Island explosion

In 1947, the British navy set off one of the largest non-nuclear explosions in history in an attempt to destroy German military fortifications on Heligoland.

Heligoland
Carsten Steger, CC BY-SA 4.0, via Wikimedia Commons

Heligoland has long been an island of strategic importance. It sits in the North Sea off the shores of Germany and Denmark, close to the point where the River Elbe meets the ocean. Control of the island bounced between the Scandinavians and the Germans until 1807, when the British annexed it during the Napoleonic Wars. Heligoland, it turned out, was a great place to smuggle secret agents into the continent; head up the Elbe and you can access Hamburg, Magdeburg, and Dresden with ease.

In the 19th century the island became a popular holiday destination; the German national anthem was composed here; Werner Heisenburg supposedly came up with the idea for quantum mechanics while on vacation here too. Control of Heligoland returned to Germany in 1890, as part of a treaty that recognised British authority over Zanzibar. (I wrote about the Heligoland-Zanzibar Treaty – and how it led to the shortest war in history – back in 2020.) The island was evacuated during World War II and then came under British control at the end of the war.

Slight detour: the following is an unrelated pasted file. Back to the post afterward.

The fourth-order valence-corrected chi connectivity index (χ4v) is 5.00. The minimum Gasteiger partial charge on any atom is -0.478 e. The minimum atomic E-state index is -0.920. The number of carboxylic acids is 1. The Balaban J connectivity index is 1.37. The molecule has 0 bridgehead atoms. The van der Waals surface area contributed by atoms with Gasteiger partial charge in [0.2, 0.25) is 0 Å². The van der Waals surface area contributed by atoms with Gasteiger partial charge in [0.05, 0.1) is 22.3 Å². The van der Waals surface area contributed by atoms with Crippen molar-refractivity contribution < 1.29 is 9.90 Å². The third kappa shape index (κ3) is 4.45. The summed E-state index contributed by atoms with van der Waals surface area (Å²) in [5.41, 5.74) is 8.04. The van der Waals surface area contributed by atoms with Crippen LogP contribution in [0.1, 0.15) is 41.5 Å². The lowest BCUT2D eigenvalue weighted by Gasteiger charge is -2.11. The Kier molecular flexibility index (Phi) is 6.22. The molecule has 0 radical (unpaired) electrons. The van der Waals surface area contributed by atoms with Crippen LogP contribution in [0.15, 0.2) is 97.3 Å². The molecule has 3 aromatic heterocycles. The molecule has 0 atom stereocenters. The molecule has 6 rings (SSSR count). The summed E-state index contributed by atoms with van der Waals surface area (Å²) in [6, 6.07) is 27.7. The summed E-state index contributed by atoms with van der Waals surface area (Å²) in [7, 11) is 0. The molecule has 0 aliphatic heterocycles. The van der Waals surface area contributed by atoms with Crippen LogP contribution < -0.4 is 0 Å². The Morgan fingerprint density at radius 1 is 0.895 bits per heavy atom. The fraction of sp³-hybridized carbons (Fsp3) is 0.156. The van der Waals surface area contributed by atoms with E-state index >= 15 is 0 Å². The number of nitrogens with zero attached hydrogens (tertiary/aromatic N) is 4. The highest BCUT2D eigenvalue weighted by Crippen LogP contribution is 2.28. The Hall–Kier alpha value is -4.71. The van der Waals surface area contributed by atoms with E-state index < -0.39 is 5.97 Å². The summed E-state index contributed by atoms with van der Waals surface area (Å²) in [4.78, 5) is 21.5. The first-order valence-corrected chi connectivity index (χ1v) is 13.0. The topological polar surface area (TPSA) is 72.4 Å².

So, by 1947 the British navy controlled a very small German island in the North Sea. It was no longer as strategically important as it had been in the pre-aeroplane era, but it still housed several German fortifications. So the British decided to blow it up.

Now, I’ve seen some accounts that the British thought they could destroy the whole island – whereas others say they were only trying to destroy the military buildings, or just dispose of leftover WWII ammunition. Either way, they packed the island with explosives. A lot of explosives. Tonnes of explosives.

The result was one of the largest non-nuclear explosions in history. It did not destroy the island, but it did leave a huge crater that’s still visible today:

Heligoland before the explosion
Unknown author, Public domain, via Wikimedia Commons
Heligoland after the explosion
Louis-F. Stahl, CC BY-SA 3.0 DE, via Wikimedia Commons

The island returned to German control in 1952, and today it’s a popular tourist destination once again.

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